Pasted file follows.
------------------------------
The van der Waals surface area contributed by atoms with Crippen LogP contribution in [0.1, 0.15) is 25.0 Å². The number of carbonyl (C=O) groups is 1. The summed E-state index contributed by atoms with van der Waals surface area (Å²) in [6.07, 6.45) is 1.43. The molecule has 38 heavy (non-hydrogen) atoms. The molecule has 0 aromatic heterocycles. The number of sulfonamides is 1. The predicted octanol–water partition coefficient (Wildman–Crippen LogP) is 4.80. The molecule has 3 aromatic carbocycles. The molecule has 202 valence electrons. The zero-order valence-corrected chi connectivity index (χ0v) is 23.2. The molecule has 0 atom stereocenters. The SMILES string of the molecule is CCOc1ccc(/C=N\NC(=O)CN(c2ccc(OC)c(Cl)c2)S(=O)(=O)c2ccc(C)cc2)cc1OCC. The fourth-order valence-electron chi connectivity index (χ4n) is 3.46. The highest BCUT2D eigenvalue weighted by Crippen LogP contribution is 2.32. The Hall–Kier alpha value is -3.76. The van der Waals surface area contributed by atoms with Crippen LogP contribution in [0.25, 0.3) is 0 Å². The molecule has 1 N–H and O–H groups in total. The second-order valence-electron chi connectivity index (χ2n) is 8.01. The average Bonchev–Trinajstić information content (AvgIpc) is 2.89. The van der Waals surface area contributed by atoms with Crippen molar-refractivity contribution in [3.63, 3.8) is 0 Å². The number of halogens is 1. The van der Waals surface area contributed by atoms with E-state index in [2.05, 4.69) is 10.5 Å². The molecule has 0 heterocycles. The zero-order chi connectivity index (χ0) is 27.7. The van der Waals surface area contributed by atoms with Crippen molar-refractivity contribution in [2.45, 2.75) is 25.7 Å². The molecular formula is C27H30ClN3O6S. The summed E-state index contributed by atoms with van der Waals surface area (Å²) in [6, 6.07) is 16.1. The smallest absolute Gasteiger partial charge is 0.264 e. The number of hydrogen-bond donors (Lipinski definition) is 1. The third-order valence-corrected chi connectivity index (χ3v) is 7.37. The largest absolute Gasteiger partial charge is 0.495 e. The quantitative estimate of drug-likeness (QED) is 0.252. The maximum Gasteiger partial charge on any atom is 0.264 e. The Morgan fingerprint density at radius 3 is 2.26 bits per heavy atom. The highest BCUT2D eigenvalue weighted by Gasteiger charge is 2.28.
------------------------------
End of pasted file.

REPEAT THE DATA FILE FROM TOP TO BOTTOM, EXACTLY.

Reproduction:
The van der Waals surface area contributed by atoms with Crippen LogP contribution in [0.1, 0.15) is 25.0 Å². The number of carbonyl (C=O) groups is 1. The summed E-state index contributed by atoms with van der Waals surface area (Å²) in [6.07, 6.45) is 1.43. The molecule has 38 heavy (non-hydrogen) atoms. The molecule has 0 aromatic heterocycles. The number of sulfonamides is 1. The predicted octanol–water partition coefficient (Wildman–Crippen LogP) is 4.80. The molecule has 3 aromatic carbocycles. The molecule has 202 valence electrons. The zero-order valence-corrected chi connectivity index (χ0v) is 23.2. The molecule has 0 atom stereocenters. The SMILES string of the molecule is CCOc1ccc(/C=N\NC(=O)CN(c2ccc(OC)c(Cl)c2)S(=O)(=O)c2ccc(C)cc2)cc1OCC. The fourth-order valence-electron chi connectivity index (χ4n) is 3.46. The highest BCUT2D eigenvalue weighted by Crippen LogP contribution is 2.32. The Hall–Kier alpha value is -3.76. The van der Waals surface area contributed by atoms with Crippen LogP contribution in [0.25, 0.3) is 0 Å². The molecule has 1 N–H and O–H groups in total. The second-order valence-electron chi connectivity index (χ2n) is 8.01. The average Bonchev–Trinajstić information content (AvgIpc) is 2.89. The van der Waals surface area contributed by atoms with Crippen molar-refractivity contribution in [3.63, 3.8) is 0 Å². The number of halogens is 1. The van der Waals surface area contributed by atoms with E-state index in [2.05, 4.69) is 10.5 Å². The molecule has 0 heterocycles. The zero-order chi connectivity index (χ0) is 27.7. The van der Waals surface area contributed by atoms with Crippen molar-refractivity contribution in [2.45, 2.75) is 25.7 Å². The molecular formula is C27H30ClN3O6S. The summed E-state index contributed by atoms with van der Waals surface area (Å²) in [6, 6.07) is 16.1. The smallest absolute Gasteiger partial charge is 0.264 e. The number of hydrogen-bond donors (Lipinski definition) is 1. The third-order valence-corrected chi connectivity index (χ3v) is 7.37. The largest absolute Gasteiger partial charge is 0.495 e. The quantitative estimate of drug-likeness (QED) is 0.252. The maximum Gasteiger partial charge on any atom is 0.264 e. The Morgan fingerprint density at radius 3 is 2.26 bits per heavy atom. The highest BCUT2D eigenvalue weighted by Gasteiger charge is 2.28.